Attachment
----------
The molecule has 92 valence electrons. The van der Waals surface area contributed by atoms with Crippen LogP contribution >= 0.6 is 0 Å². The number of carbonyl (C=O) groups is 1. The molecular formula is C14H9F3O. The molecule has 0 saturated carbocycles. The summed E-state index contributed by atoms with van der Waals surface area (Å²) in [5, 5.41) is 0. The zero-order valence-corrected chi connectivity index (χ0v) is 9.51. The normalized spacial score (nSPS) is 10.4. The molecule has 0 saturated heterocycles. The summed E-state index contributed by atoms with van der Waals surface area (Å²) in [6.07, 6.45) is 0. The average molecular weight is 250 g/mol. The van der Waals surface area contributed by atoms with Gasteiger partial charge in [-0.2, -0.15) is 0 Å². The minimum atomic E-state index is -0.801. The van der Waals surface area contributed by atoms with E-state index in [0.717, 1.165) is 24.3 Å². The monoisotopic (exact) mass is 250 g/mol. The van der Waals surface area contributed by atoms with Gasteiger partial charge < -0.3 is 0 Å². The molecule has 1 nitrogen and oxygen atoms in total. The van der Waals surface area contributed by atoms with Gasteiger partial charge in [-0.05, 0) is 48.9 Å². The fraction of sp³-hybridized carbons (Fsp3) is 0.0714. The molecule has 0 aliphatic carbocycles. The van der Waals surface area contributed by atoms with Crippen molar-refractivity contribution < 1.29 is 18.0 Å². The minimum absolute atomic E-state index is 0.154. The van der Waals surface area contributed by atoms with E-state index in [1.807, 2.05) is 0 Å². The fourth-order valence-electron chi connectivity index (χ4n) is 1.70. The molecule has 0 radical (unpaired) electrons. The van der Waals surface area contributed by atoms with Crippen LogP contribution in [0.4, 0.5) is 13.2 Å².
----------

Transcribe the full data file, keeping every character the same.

The molecule has 92 valence electrons. The van der Waals surface area contributed by atoms with Crippen LogP contribution >= 0.6 is 0 Å². The number of carbonyl (C=O) groups is 1. The molecular formula is C14H9F3O. The molecule has 0 saturated carbocycles. The summed E-state index contributed by atoms with van der Waals surface area (Å²) in [5, 5.41) is 0. The zero-order valence-corrected chi connectivity index (χ0v) is 9.51. The normalized spacial score (nSPS) is 10.4. The molecule has 0 saturated heterocycles. The summed E-state index contributed by atoms with van der Waals surface area (Å²) in [6.07, 6.45) is 0. The average molecular weight is 250 g/mol. The van der Waals surface area contributed by atoms with Gasteiger partial charge in [-0.2, -0.15) is 0 Å². The minimum atomic E-state index is -0.801. The van der Waals surface area contributed by atoms with E-state index in [0.717, 1.165) is 24.3 Å². The monoisotopic (exact) mass is 250 g/mol. The van der Waals surface area contributed by atoms with Gasteiger partial charge < -0.3 is 0 Å². The molecule has 1 nitrogen and oxygen atoms in total. The van der Waals surface area contributed by atoms with Gasteiger partial charge in [-0.05, 0) is 48.9 Å². The fraction of sp³-hybridized carbons (Fsp3) is 0.0714. The molecule has 0 aliphatic carbocycles. The van der Waals surface area contributed by atoms with Crippen molar-refractivity contribution < 1.29 is 18.0 Å². The minimum absolute atomic E-state index is 0.154. The van der Waals surface area contributed by atoms with E-state index in [1.807, 2.05) is 0 Å². The fourth-order valence-electron chi connectivity index (χ4n) is 1.70. The molecule has 0 radical (unpaired) electrons. The van der Waals surface area contributed by atoms with Crippen LogP contribution in [0.4, 0.5) is 13.2 Å².